The first attempts to model flatness used a nested approach of slope and relief calculations run at different focal window sizes that were then combined into an index score. However, they just didn’t seem to work that well. To start I was only working on a Kansas subset and compared various model outputs to places I knew well. In researching other analysis functions I came across the r.horizon algorithm. Originally designed for modeling solar radiation, it has an option that traces a ray from a fixed point at a set azimuth, out to a set distance, and measures the angle of intersection of the ray and the terrain. Discovering this function changed my whole approach; it automatically incorporated the distance measure and was only concerned with “up” terrain. To model flat, r.horizon needed to be run for 16 different azimuths, each 22.5 degrees apart, to complete the full 360 degree perspective. Additionally it needed to be run for every raster cell. The output was then 16 different layers, one for each azimuth, with the intersection angle of the ray and the terrain.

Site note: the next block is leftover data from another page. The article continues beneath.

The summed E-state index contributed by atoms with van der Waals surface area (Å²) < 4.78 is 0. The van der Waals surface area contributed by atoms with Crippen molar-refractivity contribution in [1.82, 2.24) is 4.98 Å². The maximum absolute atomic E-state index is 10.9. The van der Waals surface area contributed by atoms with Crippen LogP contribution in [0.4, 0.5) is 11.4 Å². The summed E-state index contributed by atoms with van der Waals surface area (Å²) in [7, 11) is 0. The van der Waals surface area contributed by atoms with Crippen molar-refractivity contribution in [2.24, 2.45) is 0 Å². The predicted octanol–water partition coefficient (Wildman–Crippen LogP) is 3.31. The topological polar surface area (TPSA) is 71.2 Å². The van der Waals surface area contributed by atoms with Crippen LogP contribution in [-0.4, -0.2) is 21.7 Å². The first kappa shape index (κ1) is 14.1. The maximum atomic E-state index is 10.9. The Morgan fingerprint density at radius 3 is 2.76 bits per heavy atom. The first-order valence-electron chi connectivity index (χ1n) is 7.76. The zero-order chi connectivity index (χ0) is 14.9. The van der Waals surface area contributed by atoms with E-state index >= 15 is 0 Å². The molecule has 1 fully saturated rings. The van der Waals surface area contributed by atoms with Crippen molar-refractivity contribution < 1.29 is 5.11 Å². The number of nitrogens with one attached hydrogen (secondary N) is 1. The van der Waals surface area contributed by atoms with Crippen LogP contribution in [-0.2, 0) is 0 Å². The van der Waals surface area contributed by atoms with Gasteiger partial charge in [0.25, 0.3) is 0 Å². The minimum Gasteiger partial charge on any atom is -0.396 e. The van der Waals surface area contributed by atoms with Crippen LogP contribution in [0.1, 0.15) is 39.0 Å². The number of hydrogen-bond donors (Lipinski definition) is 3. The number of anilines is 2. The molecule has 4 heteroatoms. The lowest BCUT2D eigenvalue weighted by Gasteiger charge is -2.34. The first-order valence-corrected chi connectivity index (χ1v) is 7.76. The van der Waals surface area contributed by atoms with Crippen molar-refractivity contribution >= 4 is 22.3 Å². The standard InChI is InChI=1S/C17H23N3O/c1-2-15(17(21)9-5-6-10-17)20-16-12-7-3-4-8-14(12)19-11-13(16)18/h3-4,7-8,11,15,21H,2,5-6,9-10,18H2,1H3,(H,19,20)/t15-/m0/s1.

Next I had to determine at what angular measurement flat stopped being flat. This is a subjective decision and one based on my experience growing up on the High Plains. On a return trip to my hometown I surveyed a number of places to get a feel for what was truly flat and what wasn’t. Upon reviewing the topographic maps of those areas, I determined that an upward rise of 100 ft / 30 meters over a distance of 3.3 miles was enough to stop the feeling of “flat as a pancake.” This correlated to an angular measure of 0.32 degrees. Now this measure is completely arbitrary, and it would be interesting to get how others would classify it. I did review it with a few other western Kansas natives who agreed with me. Note, we were not concerned with down elevation at all. This is because canyons and valleys do not impact the perception of flatness until you’re standing near the edge; anyone who’s been a mile away from the South Rim of the Grand Canyon can confirm that you don’t know its there.